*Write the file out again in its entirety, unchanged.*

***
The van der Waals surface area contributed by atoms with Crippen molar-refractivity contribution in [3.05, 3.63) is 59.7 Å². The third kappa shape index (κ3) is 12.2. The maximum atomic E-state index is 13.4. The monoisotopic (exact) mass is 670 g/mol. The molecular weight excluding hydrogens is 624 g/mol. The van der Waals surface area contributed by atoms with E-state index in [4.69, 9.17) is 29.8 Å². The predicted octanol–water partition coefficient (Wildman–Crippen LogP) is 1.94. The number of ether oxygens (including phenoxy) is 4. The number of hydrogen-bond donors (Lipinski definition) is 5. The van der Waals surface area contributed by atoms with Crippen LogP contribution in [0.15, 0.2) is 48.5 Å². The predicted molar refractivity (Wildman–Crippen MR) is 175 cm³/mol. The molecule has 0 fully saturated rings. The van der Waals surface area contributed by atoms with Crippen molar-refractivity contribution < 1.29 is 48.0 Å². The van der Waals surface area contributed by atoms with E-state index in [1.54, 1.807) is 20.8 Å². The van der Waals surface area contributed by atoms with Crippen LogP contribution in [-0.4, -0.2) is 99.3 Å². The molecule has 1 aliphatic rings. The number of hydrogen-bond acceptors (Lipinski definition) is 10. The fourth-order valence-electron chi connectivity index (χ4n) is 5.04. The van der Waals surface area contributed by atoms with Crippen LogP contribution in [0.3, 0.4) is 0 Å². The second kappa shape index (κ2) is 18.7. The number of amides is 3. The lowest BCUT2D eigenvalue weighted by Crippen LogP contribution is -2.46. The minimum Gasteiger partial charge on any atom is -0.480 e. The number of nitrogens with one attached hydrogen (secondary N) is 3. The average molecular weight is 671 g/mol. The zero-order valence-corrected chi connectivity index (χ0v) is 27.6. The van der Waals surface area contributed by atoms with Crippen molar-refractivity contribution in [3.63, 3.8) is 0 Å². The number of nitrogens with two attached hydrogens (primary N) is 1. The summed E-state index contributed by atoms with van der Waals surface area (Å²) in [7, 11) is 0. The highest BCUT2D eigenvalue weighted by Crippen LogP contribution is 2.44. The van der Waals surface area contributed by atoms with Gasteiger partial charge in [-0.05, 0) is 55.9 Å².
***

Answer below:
The van der Waals surface area contributed by atoms with Crippen molar-refractivity contribution in [3.05, 3.63) is 59.7 Å². The third kappa shape index (κ3) is 12.2. The maximum atomic E-state index is 13.4. The monoisotopic (exact) mass is 670 g/mol. The molecular weight excluding hydrogens is 624 g/mol. The van der Waals surface area contributed by atoms with E-state index in [4.69, 9.17) is 29.8 Å². The predicted octanol–water partition coefficient (Wildman–Crippen LogP) is 1.94. The number of ether oxygens (including phenoxy) is 4. The number of hydrogen-bond donors (Lipinski definition) is 5. The van der Waals surface area contributed by atoms with Crippen LogP contribution in [0.15, 0.2) is 48.5 Å². The predicted molar refractivity (Wildman–Crippen MR) is 175 cm³/mol. The molecule has 0 fully saturated rings. The van der Waals surface area contributed by atoms with Crippen molar-refractivity contribution < 1.29 is 48.0 Å². The van der Waals surface area contributed by atoms with E-state index in [1.54, 1.807) is 20.8 Å². The van der Waals surface area contributed by atoms with Crippen LogP contribution in [-0.4, -0.2) is 99.3 Å². The molecule has 1 aliphatic rings. The number of hydrogen-bond acceptors (Lipinski definition) is 10. The fourth-order valence-electron chi connectivity index (χ4n) is 5.04. The van der Waals surface area contributed by atoms with Crippen LogP contribution in [0.3, 0.4) is 0 Å². The second kappa shape index (κ2) is 18.7. The number of amides is 3. The lowest BCUT2D eigenvalue weighted by Crippen LogP contribution is -2.46. The minimum Gasteiger partial charge on any atom is -0.480 e. The number of nitrogens with one attached hydrogen (secondary N) is 3. The average molecular weight is 671 g/mol. The zero-order valence-corrected chi connectivity index (χ0v) is 27.6. The van der Waals surface area contributed by atoms with Crippen molar-refractivity contribution in [3.63, 3.8) is 0 Å². The number of nitrogens with two attached hydrogens (primary N) is 1. The summed E-state index contributed by atoms with van der Waals surface area (Å²) in [7, 11) is 0. The highest BCUT2D eigenvalue weighted by Crippen LogP contribution is 2.44. The van der Waals surface area contributed by atoms with Gasteiger partial charge in [-0.05, 0) is 55.9 Å².